Since I had my own bike, I did not press the issue. But it made me wonder if anyone at all had actually been able to use this program. It’s nice that you can rent bikes for free and cruise around downtown. It’s not so nice that on one of the most beautiful fall days of the year, the bikes were covered by tarps in the back of the building and the person in charge did nothing to encourage their use, even when confronted with people who were interested.
This bike share program has seemed dubious from the beginning — just two locations, Davidson County residents only — but the fact that it was free and the fact that the two stations were in good locations made me think the investment might be worth it, if only to give Nashville’s citizens a risk-free way to rediscover riding a bike on a lazy afternoon. Maybe the Shelby Bottoms location is more welcoming, but if the Riverfront station is an indicator, I doubt they’ll get enough use out of the bikes to justify next year’s planned expansion. The Music City Star all over again?
On a cheerier note, here’s a picture from downtown. I loved seeing the SUV behind the horse and buggy.
And here’s a pic of us back home. You may have noticed I’m missing about 11 inches of hair. Locks of Love was very appreciative, and I adore my new bob.
A close up:
But back to the subject at hand: Any Nashvillians had a better experience with this program than mine? I’m willing to admit it was just one day and one man, albeit one perfect day for a bike ride…
OK, so I’m still not sure about this statement when it comes to romantic relationships, but it does apply to me and my bikes. Every once in a while, I get in a rut where bicycle commuting seems as problematic as any other form of routine transportation. Over the past two years I’ve learned that if I start feeling that way, the best remedy is to not fight it. After a few days off the bike, riding it again feels like a new discovery or a special treat. That wasn’t the reason for my recent break in riding, though: it was due to the extreme head cold I’ve been fighting since getting back from NYC. Despite a welcome drop in the temperature I hadn’t felt up to getting on my bike — until yesterday.
What happens to one's skin under heavy bangs after 3 weeks of 100 degree temperatures is not pretty.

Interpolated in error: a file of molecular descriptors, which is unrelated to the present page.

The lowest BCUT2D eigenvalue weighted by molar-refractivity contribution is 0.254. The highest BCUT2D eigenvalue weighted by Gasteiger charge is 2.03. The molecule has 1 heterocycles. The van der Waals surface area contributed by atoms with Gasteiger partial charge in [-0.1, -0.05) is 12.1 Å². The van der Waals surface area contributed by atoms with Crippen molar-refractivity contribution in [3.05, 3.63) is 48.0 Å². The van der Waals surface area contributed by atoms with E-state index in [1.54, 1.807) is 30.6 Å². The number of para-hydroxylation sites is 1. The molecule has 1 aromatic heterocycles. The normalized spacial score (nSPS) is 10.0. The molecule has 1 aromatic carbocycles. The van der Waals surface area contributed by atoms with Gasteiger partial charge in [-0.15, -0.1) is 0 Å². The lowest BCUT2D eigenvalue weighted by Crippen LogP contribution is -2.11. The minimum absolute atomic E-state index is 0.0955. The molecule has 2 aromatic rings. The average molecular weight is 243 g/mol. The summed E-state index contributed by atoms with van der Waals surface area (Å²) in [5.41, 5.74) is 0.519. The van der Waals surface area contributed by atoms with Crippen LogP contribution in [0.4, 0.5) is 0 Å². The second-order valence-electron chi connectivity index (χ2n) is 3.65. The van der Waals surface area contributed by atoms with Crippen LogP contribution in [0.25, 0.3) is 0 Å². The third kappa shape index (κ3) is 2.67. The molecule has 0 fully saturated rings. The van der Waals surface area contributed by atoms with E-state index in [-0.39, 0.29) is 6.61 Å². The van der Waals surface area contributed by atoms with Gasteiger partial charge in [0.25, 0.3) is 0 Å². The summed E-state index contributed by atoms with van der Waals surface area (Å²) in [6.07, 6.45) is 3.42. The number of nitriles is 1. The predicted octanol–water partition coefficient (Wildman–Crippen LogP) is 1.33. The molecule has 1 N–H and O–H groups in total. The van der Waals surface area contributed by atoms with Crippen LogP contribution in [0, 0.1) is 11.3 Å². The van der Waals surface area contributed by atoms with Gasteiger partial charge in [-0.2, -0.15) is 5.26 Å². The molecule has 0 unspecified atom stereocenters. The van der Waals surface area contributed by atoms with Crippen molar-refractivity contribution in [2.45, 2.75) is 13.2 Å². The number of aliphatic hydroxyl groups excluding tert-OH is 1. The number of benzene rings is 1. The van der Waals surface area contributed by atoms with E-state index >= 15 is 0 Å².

And it felt great. Le Peug and I added on an extra couple of miles by going to my friend Erin’s to pick up our CSA share. Only one squash was lost on the way home (darn pletscher racks).
In the spirit of the LGRAB Summer Games, last week Le Peug and I rode downtown to go to a party celebrating the release of a new bourbon from Maker’s Mark.
Le Peug in front of the Country Music Hall of Fame
Riding downtown isn’t completely new for me, but I’ve only done it a handful of times—and this was the first time I rode from the office to downtown and then to the Gulch. The picture below shows the new Pinnacle building on the left. It blended into the sky better before they branded it, but such is modern life.
Pinnacle building and Encore condos
The place, the bourbon.
When I left The Palm, it was about 7:45 and the sun was setting. Apparently every bird in Nashville wants to be roosting on the roof of the Hilton at dusk, and the sky was full of them.
AT&T building peeking out from behind the Hilton; bird-filled sky
I rode down Demonbruen and over the viaduct to the Gulch, admiring the sunset along the way.
Union station, sunset
The Gulch, sunset
Most of my bike trips lately have been from home to work and back again, and to other familiar places (grocery store, pub, etc.). Exploring a new part of town was just what I needed to recapture the sense of adventure I felt when I got on the bike for the first time. Here’s hoping the rest of you who did this task for the Summer Games had the same experience!